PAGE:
As I played Age of Conan in a darkened room somewhere in Eidos' HQ, lead designer Jason Allen Stone suggested that the magnificently ugly face of my barbarian might be corrected by limiting the range of his facial customisation. I do hope not: my frog-faced, beady-eyed, pseudo-Egyptian machete-wielding murderer was a glorious sight to behold.
Few games allow you so much character in a single human face. You might only be able to play humans in Age of Conan's online fantasy world, but they are humans with genuine, monstrous charisma. They are, after all, escaped slaves turned adventurers - why should they be pretty?
In any case there's much more to Conan's Hyborian world than an ugly face - such as the fact that you'll be able to ride camels and mammoths into battle. You can expect to fight from the backs of these mounts in epic, sweeping conflicts that take you into the realms of bat demons and player-owned fortresses.
This is an MMORPG that is aiming high and low at the same time. It wants to be as approachable as a singleplayer adventure, such as Oblivion, while having all the developed features of the more sophisticated MMORPGs - features such as territorial conflict, instanced dungeons, trade classes, guild warfare, and multifarious Player vs Player options. Fancy a drunken brawl? Then go for it. Want to engage in endless hours of mass running battles? That's available too.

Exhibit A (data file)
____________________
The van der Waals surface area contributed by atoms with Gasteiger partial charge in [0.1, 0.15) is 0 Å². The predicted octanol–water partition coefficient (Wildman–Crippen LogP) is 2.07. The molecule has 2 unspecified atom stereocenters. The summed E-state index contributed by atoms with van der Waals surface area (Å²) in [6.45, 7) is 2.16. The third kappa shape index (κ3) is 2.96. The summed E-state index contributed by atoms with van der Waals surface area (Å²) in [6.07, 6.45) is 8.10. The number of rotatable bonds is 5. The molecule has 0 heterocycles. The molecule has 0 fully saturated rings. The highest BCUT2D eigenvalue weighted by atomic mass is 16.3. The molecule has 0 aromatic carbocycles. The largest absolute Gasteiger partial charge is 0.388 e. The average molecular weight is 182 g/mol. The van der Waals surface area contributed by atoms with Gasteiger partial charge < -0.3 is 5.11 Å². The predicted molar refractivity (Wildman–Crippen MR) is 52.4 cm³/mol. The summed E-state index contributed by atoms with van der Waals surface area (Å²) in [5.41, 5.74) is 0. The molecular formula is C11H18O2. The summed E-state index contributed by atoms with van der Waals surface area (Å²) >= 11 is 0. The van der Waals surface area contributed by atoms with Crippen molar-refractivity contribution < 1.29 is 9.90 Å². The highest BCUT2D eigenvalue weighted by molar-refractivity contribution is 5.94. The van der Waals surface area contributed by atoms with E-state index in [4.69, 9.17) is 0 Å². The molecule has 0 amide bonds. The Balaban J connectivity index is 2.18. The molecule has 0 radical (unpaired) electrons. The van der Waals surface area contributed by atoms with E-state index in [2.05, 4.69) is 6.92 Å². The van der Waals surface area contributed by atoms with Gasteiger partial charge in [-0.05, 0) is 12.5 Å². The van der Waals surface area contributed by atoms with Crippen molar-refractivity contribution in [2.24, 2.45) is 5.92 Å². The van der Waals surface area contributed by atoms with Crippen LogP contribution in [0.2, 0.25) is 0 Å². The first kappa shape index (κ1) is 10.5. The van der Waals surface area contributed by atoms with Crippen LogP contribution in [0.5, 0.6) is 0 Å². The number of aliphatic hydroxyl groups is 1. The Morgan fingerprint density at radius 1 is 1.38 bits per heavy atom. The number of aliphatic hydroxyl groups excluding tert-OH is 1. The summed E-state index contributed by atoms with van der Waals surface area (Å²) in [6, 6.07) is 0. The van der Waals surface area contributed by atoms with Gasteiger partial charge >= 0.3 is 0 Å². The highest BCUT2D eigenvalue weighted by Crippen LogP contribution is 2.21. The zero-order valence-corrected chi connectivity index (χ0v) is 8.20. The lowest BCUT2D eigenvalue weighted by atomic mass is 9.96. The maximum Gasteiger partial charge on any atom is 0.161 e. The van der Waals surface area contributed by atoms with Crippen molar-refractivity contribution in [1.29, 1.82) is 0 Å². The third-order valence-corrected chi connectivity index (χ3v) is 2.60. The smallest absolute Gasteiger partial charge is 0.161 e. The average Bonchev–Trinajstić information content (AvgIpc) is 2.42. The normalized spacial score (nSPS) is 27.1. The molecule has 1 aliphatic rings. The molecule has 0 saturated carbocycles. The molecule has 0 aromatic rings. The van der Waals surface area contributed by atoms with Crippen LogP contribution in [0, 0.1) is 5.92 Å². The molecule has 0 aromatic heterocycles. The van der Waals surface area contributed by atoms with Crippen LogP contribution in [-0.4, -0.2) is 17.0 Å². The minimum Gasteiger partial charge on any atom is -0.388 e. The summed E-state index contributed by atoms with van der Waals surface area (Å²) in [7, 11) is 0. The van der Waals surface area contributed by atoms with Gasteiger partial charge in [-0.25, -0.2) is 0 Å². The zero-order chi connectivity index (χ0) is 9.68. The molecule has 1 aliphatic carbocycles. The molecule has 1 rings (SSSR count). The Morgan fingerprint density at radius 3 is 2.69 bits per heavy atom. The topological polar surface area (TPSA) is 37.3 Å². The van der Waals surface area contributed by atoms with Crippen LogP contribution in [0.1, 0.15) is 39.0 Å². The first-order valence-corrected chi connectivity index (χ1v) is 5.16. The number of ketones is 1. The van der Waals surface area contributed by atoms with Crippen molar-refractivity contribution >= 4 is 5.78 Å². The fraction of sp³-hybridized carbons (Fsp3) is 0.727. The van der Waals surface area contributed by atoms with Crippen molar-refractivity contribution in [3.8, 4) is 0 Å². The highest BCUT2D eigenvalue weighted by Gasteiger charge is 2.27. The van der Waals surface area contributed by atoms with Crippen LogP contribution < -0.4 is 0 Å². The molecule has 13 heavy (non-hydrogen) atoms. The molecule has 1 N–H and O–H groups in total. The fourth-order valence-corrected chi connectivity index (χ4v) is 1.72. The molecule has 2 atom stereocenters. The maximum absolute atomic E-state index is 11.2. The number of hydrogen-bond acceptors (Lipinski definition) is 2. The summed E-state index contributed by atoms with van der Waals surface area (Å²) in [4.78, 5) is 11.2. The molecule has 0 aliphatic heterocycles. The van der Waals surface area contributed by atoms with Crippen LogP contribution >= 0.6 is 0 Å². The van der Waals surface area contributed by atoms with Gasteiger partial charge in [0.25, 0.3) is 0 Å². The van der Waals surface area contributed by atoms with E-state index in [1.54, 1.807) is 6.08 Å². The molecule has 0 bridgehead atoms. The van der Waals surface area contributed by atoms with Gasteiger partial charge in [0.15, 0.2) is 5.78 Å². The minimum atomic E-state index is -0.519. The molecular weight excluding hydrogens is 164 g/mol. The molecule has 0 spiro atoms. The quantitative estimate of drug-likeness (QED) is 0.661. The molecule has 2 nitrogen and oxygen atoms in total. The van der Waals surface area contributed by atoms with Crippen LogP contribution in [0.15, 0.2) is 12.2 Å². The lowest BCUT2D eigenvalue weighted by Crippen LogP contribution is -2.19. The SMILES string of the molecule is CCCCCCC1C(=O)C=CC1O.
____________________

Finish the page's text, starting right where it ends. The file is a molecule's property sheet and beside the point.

The Age of Conan team also want to create a system for genuine melee combat, not just point-and-click as in World of Warcraft. Instead of simply selecting a target and hitting 'attack', you're going to have to select the direction and combination of your blows. Using the keys surrounding WASD, you crack skulls, make sweeping blows, and conjure up combinations that are vaguely reminiscent of traditional side-scrolling fighting games.
For now it's a strangely clumsy system that might just work. For one-on‑one combat it definitely delivers something interesting and new, but for the melee-mobs we were plunging into it all seemed a little chaotic. If Stone and his chums can get this bit of Conan right then they'll have created something genuinely new in the MMORPG world. It's an exciting possibility.
Age of Conan is probably the darkest fantasy MMO we've seen so far, and that blood and grit could go a long way to making it a mature and interesting instance of the genre.
I fear that Funcom have a lot to do if they're going to make this game approachable enough to challenge the big boys of the MMO world, but that might not matter. If Age of Conan can capture the imaginations (and wallets) of just a few thousand, then it might just be enough.